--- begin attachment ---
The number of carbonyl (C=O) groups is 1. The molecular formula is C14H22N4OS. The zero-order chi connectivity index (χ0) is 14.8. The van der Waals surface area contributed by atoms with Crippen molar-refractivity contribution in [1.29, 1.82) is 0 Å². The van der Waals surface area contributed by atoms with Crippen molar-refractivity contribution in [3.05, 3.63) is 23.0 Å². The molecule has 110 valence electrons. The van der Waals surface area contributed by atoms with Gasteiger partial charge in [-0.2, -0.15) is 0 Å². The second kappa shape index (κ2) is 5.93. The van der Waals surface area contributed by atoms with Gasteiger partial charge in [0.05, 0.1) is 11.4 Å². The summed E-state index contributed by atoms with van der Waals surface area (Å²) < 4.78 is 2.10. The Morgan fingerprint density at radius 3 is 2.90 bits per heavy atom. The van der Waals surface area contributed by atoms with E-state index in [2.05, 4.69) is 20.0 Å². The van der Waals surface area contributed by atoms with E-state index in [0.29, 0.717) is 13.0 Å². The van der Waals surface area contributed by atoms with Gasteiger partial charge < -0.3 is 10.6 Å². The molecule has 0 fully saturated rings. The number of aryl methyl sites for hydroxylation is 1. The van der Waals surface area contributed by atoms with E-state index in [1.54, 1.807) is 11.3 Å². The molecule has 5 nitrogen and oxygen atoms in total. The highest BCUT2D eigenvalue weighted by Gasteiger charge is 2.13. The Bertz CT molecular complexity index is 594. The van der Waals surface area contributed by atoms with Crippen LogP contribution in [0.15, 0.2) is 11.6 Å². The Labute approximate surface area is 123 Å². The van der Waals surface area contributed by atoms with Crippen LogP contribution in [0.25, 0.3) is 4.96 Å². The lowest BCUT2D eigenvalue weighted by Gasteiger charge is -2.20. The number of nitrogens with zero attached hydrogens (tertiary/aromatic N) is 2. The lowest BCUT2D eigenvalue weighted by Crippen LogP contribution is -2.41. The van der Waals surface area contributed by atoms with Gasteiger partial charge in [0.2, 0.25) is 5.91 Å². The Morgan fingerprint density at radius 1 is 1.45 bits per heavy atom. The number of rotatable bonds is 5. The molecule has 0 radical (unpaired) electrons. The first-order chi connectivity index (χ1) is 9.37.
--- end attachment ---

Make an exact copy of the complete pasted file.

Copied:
The number of carbonyl (C=O) groups is 1. The molecular formula is C14H22N4OS. The zero-order chi connectivity index (χ0) is 14.8. The van der Waals surface area contributed by atoms with Crippen molar-refractivity contribution in [1.29, 1.82) is 0 Å². The van der Waals surface area contributed by atoms with Crippen molar-refractivity contribution in [3.05, 3.63) is 23.0 Å². The molecule has 110 valence electrons. The van der Waals surface area contributed by atoms with Gasteiger partial charge in [-0.2, -0.15) is 0 Å². The second kappa shape index (κ2) is 5.93. The van der Waals surface area contributed by atoms with Gasteiger partial charge in [0.05, 0.1) is 11.4 Å². The summed E-state index contributed by atoms with van der Waals surface area (Å²) < 4.78 is 2.10. The Morgan fingerprint density at radius 3 is 2.90 bits per heavy atom. The van der Waals surface area contributed by atoms with E-state index in [2.05, 4.69) is 20.0 Å². The van der Waals surface area contributed by atoms with E-state index in [0.29, 0.717) is 13.0 Å². The van der Waals surface area contributed by atoms with Gasteiger partial charge < -0.3 is 10.6 Å². The molecule has 0 fully saturated rings. The number of aryl methyl sites for hydroxylation is 1. The van der Waals surface area contributed by atoms with E-state index in [1.54, 1.807) is 11.3 Å². The molecule has 5 nitrogen and oxygen atoms in total. The highest BCUT2D eigenvalue weighted by Gasteiger charge is 2.13. The Bertz CT molecular complexity index is 594. The van der Waals surface area contributed by atoms with Crippen LogP contribution in [0.15, 0.2) is 11.6 Å². The Labute approximate surface area is 123 Å². The van der Waals surface area contributed by atoms with Crippen LogP contribution in [0.25, 0.3) is 4.96 Å². The lowest BCUT2D eigenvalue weighted by Gasteiger charge is -2.20. The number of nitrogens with zero attached hydrogens (tertiary/aromatic N) is 2. The lowest BCUT2D eigenvalue weighted by Crippen LogP contribution is -2.41. The van der Waals surface area contributed by atoms with Gasteiger partial charge in [0.2, 0.25) is 5.91 Å². The Morgan fingerprint density at radius 1 is 1.45 bits per heavy atom. The number of rotatable bonds is 5. The molecule has 0 radical (unpaired) electrons. The first-order chi connectivity index (χ1) is 9.37.